PITTSBURGH, March 14, 2013 - Rep. Steve Scalise (R-La.) today told American Cable Association members that the existing federal telecommunications laws are long overdue for Capitol Hill review.
"Our telecom laws were written back in the days of the brick cellphone. Meanwhile, broadband services like the Internet and portable devices have rendered the old laws obsolete," Rep. Scalise said.
Rep. Scalise addressed the ACA Summit in Washington on a variety of communications issues, including the need to update the 1992 Cable Act.
"Congress typically reviews industry laws every 15 to 20 years. Current law is older than [the ACA] and doesn't meet the needs of the industry today. When laws are outdated, Congress cannot ignore that they can limit innovation," Rep. Scalise said.
Rep. Scalise is the chief sponsor of the Next Generation Television Marketplace Act, a sweeping measure that would, among other things, repeal retransmission consent provisions contained in the 1992 Cable Act and rely mostly on copyright law to underpin private negotiations between content owners and pay-TV distributors.
"The cable operators will negotiate with the broadcasters as they would with [cable] programming networks. You pay for the content you carry," Rep. Scalise said.
Rep. Scalise offered two suggestions to ACA Members in their meetings with members of Congress.
"Get on their radar with a regular dialogue. Explain what your business is and how it serves the people back in the home district or state. Let Congress know the harmful effects of outdated laws on their constituents." He mentioned TV station blackouts as one example.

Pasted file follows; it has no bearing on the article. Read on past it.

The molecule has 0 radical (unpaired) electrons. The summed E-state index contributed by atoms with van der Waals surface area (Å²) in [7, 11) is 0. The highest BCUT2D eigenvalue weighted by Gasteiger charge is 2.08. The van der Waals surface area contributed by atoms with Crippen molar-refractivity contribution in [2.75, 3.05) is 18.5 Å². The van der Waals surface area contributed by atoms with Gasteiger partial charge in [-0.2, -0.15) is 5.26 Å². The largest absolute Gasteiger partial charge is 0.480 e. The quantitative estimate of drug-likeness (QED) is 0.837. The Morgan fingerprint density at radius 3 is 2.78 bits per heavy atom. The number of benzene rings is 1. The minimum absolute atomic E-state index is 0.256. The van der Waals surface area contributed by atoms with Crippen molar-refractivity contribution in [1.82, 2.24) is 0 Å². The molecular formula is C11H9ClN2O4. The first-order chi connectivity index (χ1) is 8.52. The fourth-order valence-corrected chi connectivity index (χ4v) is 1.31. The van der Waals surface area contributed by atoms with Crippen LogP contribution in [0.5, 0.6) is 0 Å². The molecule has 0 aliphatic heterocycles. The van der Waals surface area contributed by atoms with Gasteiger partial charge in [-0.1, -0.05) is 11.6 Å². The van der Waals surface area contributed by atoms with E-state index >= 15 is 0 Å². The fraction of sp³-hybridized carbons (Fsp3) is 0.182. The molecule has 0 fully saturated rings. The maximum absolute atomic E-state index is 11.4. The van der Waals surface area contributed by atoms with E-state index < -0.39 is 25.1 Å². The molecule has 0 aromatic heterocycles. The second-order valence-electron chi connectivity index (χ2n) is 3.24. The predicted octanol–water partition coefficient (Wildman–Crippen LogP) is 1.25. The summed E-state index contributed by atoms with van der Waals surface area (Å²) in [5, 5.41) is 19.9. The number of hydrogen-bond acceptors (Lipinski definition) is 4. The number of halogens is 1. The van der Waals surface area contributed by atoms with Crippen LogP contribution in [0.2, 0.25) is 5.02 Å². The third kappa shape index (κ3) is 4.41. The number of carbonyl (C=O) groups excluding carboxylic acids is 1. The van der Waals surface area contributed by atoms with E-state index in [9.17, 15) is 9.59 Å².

Rep. Scalise told ACA Members to bear in mind that broadcasters also reach out to Congress on a regular basis.
"Be clear about your opposition. Understand that they are talking to Congress, too, so you must make your voice heard," Rep. Scalise said.
Scalise stressed that conversations should focus on fair marketplace competition, not on choosing sides.
Independent cable operators from communities all across the great American heartland are gathering in Washington, D.C., this week to celebrate two decades of achievement at the 20th Summit.
The ACA Summit - cable's premier event for smaller, independent and competitive cable operators - is widely considered the best opportunity for small business owners serving hometown America with advanced communications services to advocate for change in face-to-face exchanges with Obama Administration officials, Capitol Hill lawmakers and senior FCC personnel.
The 20th ACA Summit extends a long tradition as the most important forum nationally to honor the critical role played by independent cable operators that serve rural and remote regions of the country that are typically much more costly to build out with advanced technology.
The year's ACA Summit is once again underscoring the trade group's firm commitment to finding consensus and highlighting progress made on many critical issues, especially retransmission consent, broadband deployment and access to content on fair and reasonable terms.
For further information about the ACA Summit 2013 agenda and the exciting lineup of speakers please visit: http://acasummit.org
About the American Cable Association: Based in Pittsburgh, the American Cable Association is a trade organization representing about 850 smaller and medium-sized, independent cable companies who provide broadband services for more than 7 million cable subscribers primarily located in rural and smaller suburban markets across America. Through active participation in the regulatory and legislative process in Washington, D.C., ACA's members work together to advance the interests of their customers and ensure the future competitiveness and viability of their business. For more information, visit http://www.americancable.org
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